Jordan’s King Abdullah seeks ‘consensus’ on prime minister

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King Abdullah II on Sunday told newly elected MPs that he seeks to reach “consensus” with them before naming a prime minister, and hailed the “historic transformation” towards parliamentary government in Jordan.

“We will start... this new approach by consulting over the government’s formation with the lower house and parliamentary blocs as they take shape, in order to reach consensus that leads to the designation of a prime minister” he told the opening of parliament.

He said the premier should in turn consult parliamentary blocs and other forces as he selects his Cabinet, seeking confidence “based on a policy statement resulting from the consultation process, and on four-year programs.”

“You are also expected to shoulder your responsibility towards the success of this historic transformation towards parliamentary government and its development,” the king said.

Prime Minister Abdullah Nsur submitted his cabinet’s resignation to the king on January 29, six days after tribal leaders, pro-regime loyalists and independent businessmen swept a general election boycotted by the opposition Muslim Brotherhood and others.

“If a coalition of blocs that enjoys the support of the house’s majority emerges, the consultation and government formation processes will be quick and smooth,” the king said.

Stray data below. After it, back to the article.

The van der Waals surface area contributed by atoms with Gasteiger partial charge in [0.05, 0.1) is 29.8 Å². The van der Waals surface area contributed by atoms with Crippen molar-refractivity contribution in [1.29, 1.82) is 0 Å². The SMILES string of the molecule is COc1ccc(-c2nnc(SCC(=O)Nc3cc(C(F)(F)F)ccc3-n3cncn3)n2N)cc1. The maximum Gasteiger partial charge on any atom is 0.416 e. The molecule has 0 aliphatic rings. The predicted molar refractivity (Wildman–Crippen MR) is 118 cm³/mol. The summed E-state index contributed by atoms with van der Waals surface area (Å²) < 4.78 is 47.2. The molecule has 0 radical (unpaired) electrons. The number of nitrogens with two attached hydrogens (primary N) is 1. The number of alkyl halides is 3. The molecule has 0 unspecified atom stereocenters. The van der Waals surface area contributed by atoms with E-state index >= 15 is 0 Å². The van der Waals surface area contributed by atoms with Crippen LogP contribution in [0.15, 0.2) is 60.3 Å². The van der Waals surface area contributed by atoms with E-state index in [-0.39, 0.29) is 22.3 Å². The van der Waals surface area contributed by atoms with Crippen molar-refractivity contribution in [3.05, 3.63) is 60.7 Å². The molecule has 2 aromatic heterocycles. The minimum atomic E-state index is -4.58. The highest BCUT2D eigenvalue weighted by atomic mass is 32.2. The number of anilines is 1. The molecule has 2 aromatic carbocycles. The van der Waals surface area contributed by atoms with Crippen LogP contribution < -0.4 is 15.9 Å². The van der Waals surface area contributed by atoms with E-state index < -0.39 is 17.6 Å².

“In the absence of a majority coalition, on the other hand, this process will take more time and effort. This is a fundamental fact of parliamentary democracy.”

The king, who has vowed to pursue democratic reforms and reach out to groups such as the Brotherhood, urged parliament to “serve as an incubator of national dialogue” and begin extensive talks with local communities and political forces.

Analysts have said loyalist MPs would resist pressure for much-needed real political reform.

The Islamists have said the king’s plans for a parliamentary government fall far short of true democratic change and insist he should have no say in naming a premier. They also insist that they will not join the government.

King Abdullah admitted that the election was held under “a law that was not ideal, although it earned as much consensus as was possible.

“Therefore, I call for revisiting this law based on an assessment of your experience and for reviewing the electoral system in a way that wins consensus.”

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